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How Much Will I Get From Social Security If I Make $100,000?

By Matthew Frankel, CFP® – Updated Jun 13, 2017 at 11:13AM

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Here's what kind of Social Security benefits you can expect to earn when you retire.

Social Security retirement benefits are designed to replace about 40% of the average American worker's earnings, to give retirees some security in the years of their retirement. However, the benefit formula is weighted in favor of lower-income workers and tends to replace less of higher earners' pre-retirement income. With that in mind, let's look at how much your Social Security benefit could be if you earn $100,000 per year throughout your career, which is on the higher end of the maximum earnings considered for Social Security benefits.

How the Social Security retirement benefit formula works

Your Social Security benefit is determined by your entire work record. Every year's earnings of your entire career are indexed for inflation, and then the 35 highest are considered when calculating your benefit. If you don't have 35 years of earnings, zeros will be used for the remaining years.

Once your 35 highest-earning years are determined, they will be averaged together, and then divided by 12 to calculate your average indexed monthly earnings.

Your monthly average is then applied to a formula to calculate your benefit. As of 2017, the formula is:

  • 90% of the first $885.
  • 32% of the amount above $885, but less than or equal to $5,336.
  • 15% of the amount above $5,336.
Image showing social security card and dollars.

Image source: Getty Images.

Predicting your Social Security benefit if you make $100,000 per year

Before we answer how much you'll get from Social Security if you make $100,000, it's important to clarify what this means. The fact that you make $100,000 in any single year has little impact on your Social Security benefits, since it's only one of 35 years taken into account.

Since Social Security is based on your highest 35 years of inflation-adjusted earnings, we can calculate your projected Social Security benefit in today's dollars, if your career average earnings are $100,000 per year. Note that this is a ballpark figure, especially if you're relatively young, as there's no way to accurately predict your earnings or changes in the Social Security benefit formula between now and your retirement.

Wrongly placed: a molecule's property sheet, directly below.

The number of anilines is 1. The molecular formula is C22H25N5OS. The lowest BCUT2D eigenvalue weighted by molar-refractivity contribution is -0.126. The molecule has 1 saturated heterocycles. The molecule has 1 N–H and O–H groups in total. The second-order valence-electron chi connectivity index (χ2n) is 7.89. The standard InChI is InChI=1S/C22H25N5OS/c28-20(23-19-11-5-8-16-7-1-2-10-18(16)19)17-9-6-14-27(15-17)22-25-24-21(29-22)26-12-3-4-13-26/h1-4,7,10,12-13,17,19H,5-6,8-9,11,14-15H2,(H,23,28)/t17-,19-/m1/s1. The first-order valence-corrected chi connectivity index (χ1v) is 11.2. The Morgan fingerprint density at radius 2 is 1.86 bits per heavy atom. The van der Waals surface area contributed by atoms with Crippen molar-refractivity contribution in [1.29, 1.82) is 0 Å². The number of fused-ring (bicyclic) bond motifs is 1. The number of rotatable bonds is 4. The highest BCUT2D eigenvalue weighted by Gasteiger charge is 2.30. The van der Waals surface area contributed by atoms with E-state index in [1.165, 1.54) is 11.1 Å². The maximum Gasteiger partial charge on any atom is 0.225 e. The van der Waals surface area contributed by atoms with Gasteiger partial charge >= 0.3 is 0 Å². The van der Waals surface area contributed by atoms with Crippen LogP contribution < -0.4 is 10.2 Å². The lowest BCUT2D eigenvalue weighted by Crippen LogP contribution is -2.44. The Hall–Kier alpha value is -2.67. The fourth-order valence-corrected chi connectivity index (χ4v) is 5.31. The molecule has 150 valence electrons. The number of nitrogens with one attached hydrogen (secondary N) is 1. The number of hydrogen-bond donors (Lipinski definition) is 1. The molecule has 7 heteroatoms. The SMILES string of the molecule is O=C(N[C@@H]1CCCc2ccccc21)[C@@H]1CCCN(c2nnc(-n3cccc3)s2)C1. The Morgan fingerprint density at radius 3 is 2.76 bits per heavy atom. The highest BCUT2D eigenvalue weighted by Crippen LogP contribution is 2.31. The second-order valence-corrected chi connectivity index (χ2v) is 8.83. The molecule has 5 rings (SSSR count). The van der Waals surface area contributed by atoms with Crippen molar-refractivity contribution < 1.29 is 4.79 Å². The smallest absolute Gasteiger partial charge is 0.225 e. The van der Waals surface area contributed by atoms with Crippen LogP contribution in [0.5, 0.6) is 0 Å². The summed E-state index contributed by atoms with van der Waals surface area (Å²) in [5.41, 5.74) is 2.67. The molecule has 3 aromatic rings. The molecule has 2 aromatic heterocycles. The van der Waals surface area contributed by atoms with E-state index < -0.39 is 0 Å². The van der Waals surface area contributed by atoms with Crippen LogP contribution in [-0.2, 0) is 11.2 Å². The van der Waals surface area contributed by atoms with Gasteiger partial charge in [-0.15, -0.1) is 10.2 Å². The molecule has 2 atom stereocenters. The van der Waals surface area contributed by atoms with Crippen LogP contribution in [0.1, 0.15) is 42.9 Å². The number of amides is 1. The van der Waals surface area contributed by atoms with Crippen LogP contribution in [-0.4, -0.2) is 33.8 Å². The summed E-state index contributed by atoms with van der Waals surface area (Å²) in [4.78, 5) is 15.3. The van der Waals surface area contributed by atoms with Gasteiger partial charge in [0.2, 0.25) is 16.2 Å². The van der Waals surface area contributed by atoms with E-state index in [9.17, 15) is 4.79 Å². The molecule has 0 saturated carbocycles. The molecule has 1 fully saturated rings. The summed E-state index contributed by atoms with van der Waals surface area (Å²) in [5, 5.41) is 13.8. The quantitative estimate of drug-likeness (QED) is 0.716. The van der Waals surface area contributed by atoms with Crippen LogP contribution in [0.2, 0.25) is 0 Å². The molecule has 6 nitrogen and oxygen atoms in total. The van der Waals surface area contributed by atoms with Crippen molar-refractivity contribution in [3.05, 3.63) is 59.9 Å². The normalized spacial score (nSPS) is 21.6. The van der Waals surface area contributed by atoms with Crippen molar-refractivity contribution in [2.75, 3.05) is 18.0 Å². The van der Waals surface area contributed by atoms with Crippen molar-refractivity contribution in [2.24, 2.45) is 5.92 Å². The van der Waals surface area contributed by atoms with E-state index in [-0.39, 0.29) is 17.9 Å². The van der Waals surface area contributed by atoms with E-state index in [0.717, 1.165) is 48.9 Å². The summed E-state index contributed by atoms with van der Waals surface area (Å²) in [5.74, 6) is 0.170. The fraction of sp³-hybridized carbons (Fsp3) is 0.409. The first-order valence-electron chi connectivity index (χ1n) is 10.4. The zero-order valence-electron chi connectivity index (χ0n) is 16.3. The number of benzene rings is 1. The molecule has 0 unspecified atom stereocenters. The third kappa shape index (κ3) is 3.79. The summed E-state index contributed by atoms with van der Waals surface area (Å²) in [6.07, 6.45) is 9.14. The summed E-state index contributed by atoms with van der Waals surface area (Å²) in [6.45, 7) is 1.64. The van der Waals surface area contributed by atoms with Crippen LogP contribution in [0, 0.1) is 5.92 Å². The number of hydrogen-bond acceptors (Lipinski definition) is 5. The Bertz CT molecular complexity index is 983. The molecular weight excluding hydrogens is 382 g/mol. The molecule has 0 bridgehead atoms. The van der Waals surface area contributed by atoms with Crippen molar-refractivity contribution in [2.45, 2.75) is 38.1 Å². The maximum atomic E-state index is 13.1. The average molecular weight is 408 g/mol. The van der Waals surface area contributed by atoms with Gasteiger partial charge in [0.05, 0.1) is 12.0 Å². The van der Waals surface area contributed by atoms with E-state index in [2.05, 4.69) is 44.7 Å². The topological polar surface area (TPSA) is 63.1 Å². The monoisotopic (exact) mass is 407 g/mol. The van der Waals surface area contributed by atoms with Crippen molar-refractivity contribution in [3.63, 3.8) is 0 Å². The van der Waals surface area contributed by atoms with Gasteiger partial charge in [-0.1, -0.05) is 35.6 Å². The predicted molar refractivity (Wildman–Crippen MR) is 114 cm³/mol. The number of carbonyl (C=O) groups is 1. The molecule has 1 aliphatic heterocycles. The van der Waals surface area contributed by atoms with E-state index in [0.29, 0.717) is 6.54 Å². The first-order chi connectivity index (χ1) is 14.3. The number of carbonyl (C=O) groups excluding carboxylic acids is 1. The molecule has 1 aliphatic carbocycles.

How much will you get from Social Security if you earn $100,000 per year?

If your inflation-adjusted career average is $100,000 per year, that translates to a monthly average of $8,333. So we can calculate your benefit as follows:

  • 90% of the first $885, which is $796.50.
  • 32% of the next $4,451, which is $1,424.32.
  • 15% of the remaining $2,997, which is $449.55.

So your calculated Social Security benefit if your career average earnings is $100,000 would be $2,670.37, which is just under the maximum possible benefit of $2,687 for someone reaching full retirement age in 2017.

Keep in mind that this calculation also assumes that you claim benefits at exactly your full retirement age. If you claim your Social Security benefit earlier or later than full retirement age, your benefit will be permanently decreased or increased, and you can read a thorough explanation of how this works. In our example, if your full retirement age is 66, claiming Social Security at 62 would reduce your benefit to approximately $2,003 per month, and waiting until 70 to claim would increase it to $3,525.

How much can you expect?

As I mentioned, there is generally no accurate way to predict your earnings between now and retirement, especially if you still have several years to go. In addition, few people will consistently earn the same round figure (like $100,000) throughout their career, so it's more useful to estimate your own benefit.

The best way to get an estimate of how much you can expect is to create an account at if you haven't done so already, and view your most recent Social Security statement. Not only can you find an estimate of your retirement benefit based on your current work record, but you'll also find other valuable information, such as your estimated disability and survivors' benefits and whether you'll qualify for Medicare benefits at 65. 

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